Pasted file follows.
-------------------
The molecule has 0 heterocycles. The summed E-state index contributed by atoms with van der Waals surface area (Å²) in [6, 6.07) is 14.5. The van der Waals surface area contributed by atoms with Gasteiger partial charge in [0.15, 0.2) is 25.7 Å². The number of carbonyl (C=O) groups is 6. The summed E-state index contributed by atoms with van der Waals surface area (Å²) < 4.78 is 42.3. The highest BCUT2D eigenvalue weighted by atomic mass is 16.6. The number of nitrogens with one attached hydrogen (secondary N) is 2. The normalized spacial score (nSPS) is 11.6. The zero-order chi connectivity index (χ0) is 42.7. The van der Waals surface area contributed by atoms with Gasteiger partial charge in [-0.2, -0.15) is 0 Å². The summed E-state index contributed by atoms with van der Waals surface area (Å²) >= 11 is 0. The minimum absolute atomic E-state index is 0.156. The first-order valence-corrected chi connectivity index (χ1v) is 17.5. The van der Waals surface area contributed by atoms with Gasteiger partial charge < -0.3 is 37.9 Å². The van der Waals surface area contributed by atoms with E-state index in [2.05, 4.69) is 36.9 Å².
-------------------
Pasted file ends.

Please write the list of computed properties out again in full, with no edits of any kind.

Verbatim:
The molecule has 0 heterocycles. The summed E-state index contributed by atoms with van der Waals surface area (Å²) in [6, 6.07) is 14.5. The van der Waals surface area contributed by atoms with Gasteiger partial charge in [0.15, 0.2) is 25.7 Å². The number of carbonyl (C=O) groups is 6. The summed E-state index contributed by atoms with van der Waals surface area (Å²) < 4.78 is 42.3. The highest BCUT2D eigenvalue weighted by atomic mass is 16.6. The number of nitrogens with one attached hydrogen (secondary N) is 2. The normalized spacial score (nSPS) is 11.6. The zero-order chi connectivity index (χ0) is 42.7. The van der Waals surface area contributed by atoms with Gasteiger partial charge in [-0.2, -0.15) is 0 Å². The summed E-state index contributed by atoms with van der Waals surface area (Å²) >= 11 is 0. The minimum absolute atomic E-state index is 0.156. The first-order valence-corrected chi connectivity index (χ1v) is 17.5. The van der Waals surface area contributed by atoms with Gasteiger partial charge < -0.3 is 37.9 Å². The van der Waals surface area contributed by atoms with E-state index in [2.05, 4.69) is 36.9 Å².